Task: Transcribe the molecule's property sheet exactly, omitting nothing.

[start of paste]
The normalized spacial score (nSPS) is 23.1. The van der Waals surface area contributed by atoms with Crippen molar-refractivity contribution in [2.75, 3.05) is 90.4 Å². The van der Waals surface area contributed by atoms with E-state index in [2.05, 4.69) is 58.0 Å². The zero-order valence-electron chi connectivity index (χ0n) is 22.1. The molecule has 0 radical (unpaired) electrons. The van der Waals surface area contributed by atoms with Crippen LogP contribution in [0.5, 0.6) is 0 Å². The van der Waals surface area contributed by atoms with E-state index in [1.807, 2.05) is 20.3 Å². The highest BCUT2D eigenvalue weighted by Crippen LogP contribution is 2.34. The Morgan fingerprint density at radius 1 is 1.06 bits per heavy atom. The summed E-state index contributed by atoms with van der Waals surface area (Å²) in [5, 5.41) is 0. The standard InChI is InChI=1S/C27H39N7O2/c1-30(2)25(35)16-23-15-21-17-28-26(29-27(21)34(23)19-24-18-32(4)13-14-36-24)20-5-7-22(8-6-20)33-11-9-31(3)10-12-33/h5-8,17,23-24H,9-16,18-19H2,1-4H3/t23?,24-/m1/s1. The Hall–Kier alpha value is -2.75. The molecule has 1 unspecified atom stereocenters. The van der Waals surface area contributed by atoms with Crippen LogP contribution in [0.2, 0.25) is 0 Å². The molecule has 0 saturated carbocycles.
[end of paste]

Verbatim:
The normalized spacial score (nSPS) is 23.1. The van der Waals surface area contributed by atoms with Crippen molar-refractivity contribution in [2.75, 3.05) is 90.4 Å². The van der Waals surface area contributed by atoms with E-state index in [2.05, 4.69) is 58.0 Å². The zero-order valence-electron chi connectivity index (χ0n) is 22.1. The molecule has 0 radical (unpaired) electrons. The van der Waals surface area contributed by atoms with Crippen LogP contribution in [0.5, 0.6) is 0 Å². The van der Waals surface area contributed by atoms with E-state index in [1.807, 2.05) is 20.3 Å². The highest BCUT2D eigenvalue weighted by Crippen LogP contribution is 2.34. The Morgan fingerprint density at radius 1 is 1.06 bits per heavy atom. The summed E-state index contributed by atoms with van der Waals surface area (Å²) in [5, 5.41) is 0. The standard InChI is InChI=1S/C27H39N7O2/c1-30(2)25(35)16-23-15-21-17-28-26(29-27(21)34(23)19-24-18-32(4)13-14-36-24)20-5-7-22(8-6-20)33-11-9-31(3)10-12-33/h5-8,17,23-24H,9-16,18-19H2,1-4H3/t23?,24-/m1/s1. The Hall–Kier alpha value is -2.75. The molecule has 1 unspecified atom stereocenters. The van der Waals surface area contributed by atoms with Crippen LogP contribution in [0.2, 0.25) is 0 Å². The molecule has 0 saturated carbocycles.